The uses of the FCS in the subject notification are identical and substitutional to uses already authorized under existing effective FCNs. For example, the FCS is expected to substitute for polyolefin, polystyrene or polylactic acid (PLA) in single-use food service articles.

Food-contact articles produced with the FCS will be utilized in patterns corresponding to the national population density and will be widely distributed across the country. Thus, it is anticipated that disposal of the food-contact articles containing the FCS will occur nationwide.

The EA and the attached confidential documents contain information on biodegradation of the FCS when exposed to microbial activity in soil, marine, or aerobic environmental sludge media. The FCS is biodegradable, however commercial composting is available on a very limited basis in the U.S. such that it is not considered a likely route of disposal. Therefore food-contact materials manufactured using the subject polymer are primarily expected to be disposed of either by conventional rubbish disposal (i.e., sanitary landfill) or incineration.

The subject copolymers consist of carbon, oxygen, and hydrogen. No toxic combustion products are expected as a result of incineration of the polymers in municipal waste combustors operating in compliance with applicable emission laws and regulations (i.e., 40 CFR Part 60 and/or relevant state and local laws). Additionally, only extremely small amounts, if any, of the polymer’s constituents are expected to enter the environment as a result of the U.S. EPA regulatory compliant (40 CFR Part 258) landfill disposal of food-contact articles.

The FCS is not intended for use in the production of bottles and would not compete with, for example, the polyethylene terephthalate (PET) bottle market. Current competitive products (i.e., quick service food contact articles including disposable utensils, plates, clamshells, and home storage bags) are manufactured using polystyrene, polyolefins, and PLA. While we understand that the recovery and recycling of these types of articles have increased in recent years [1], the majority of these items still are not routinely recycled [2]. Any items containing the FCS, which would otherwise be disposed of by conventional landfilling, inadvertently ending up in the recycling process stream are expected to be easily removed as part of every company’s source control practices. Additionally, the emergence of near-infrared recycling equipment is enabling the sorting of plastics using each material’s unique spectral signature. This technology facilitates the effective separation of recyclable and non-recyclable polymers according to each plant’s capabilities. Given the low recycling rate we do not at this time believe that the proposed use of the FCS would result in adverse impact on recycling of polymers.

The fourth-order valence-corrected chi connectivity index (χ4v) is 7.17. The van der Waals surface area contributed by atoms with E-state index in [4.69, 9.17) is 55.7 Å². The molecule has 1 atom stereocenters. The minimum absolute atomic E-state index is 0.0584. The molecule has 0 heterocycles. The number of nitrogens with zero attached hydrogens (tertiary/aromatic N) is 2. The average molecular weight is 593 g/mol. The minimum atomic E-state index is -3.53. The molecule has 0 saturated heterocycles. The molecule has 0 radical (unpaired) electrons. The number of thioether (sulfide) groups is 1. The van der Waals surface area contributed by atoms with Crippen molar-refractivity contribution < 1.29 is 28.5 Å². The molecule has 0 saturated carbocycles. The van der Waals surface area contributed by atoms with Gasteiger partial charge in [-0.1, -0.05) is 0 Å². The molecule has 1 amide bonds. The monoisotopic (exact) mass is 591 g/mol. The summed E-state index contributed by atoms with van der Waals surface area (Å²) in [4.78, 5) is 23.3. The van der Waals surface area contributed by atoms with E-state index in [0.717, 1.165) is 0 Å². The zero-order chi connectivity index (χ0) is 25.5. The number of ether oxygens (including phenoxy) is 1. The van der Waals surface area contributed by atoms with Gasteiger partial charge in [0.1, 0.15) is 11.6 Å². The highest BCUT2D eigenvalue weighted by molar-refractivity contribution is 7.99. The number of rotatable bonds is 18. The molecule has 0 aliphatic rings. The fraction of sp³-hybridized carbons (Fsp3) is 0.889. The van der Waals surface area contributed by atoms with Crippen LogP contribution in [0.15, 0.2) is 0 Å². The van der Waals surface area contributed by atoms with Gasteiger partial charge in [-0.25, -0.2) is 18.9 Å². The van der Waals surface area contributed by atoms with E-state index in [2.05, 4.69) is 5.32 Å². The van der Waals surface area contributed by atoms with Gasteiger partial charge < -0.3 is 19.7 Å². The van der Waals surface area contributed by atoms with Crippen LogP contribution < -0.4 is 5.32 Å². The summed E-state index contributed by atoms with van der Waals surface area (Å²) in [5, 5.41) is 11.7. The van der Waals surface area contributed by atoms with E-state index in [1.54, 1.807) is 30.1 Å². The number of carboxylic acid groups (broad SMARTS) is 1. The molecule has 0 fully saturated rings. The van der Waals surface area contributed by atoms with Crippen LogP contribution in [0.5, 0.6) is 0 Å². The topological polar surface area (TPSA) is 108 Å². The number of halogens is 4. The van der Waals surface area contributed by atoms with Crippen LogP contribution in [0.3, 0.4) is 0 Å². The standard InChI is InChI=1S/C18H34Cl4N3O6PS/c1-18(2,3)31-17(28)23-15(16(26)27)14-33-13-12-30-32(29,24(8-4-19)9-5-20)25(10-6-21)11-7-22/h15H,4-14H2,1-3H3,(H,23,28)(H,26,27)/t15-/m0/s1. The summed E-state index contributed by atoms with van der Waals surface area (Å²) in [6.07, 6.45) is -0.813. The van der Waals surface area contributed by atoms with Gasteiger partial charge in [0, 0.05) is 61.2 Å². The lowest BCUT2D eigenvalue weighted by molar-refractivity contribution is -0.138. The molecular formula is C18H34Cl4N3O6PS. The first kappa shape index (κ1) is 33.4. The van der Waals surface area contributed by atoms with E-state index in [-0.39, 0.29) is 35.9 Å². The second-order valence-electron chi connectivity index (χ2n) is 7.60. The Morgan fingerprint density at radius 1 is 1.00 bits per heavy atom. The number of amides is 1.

If finished food-contact articles made with the FCS are introduced into commercial composting sites or otherwise into the environment, the polymer is expected to biodegrade ultimately to CO2. In this regard, the FCS has been shown to fulfill the evaluation criteria for material characteristics, biodegradation, disintegration and compost quality as defined by the American Society of Testing Materials (ASTM) Standards D6400-042 (municipal compost facility biodegradable plastics), D5511 (mesophilic anaerobic digestion), 6691-09 (aerobic marine), D7081-05 (non-floating aerobic/anaerobic marine), and other biodegradation standards. These assertions are supported by environmental certifications attached to the EA.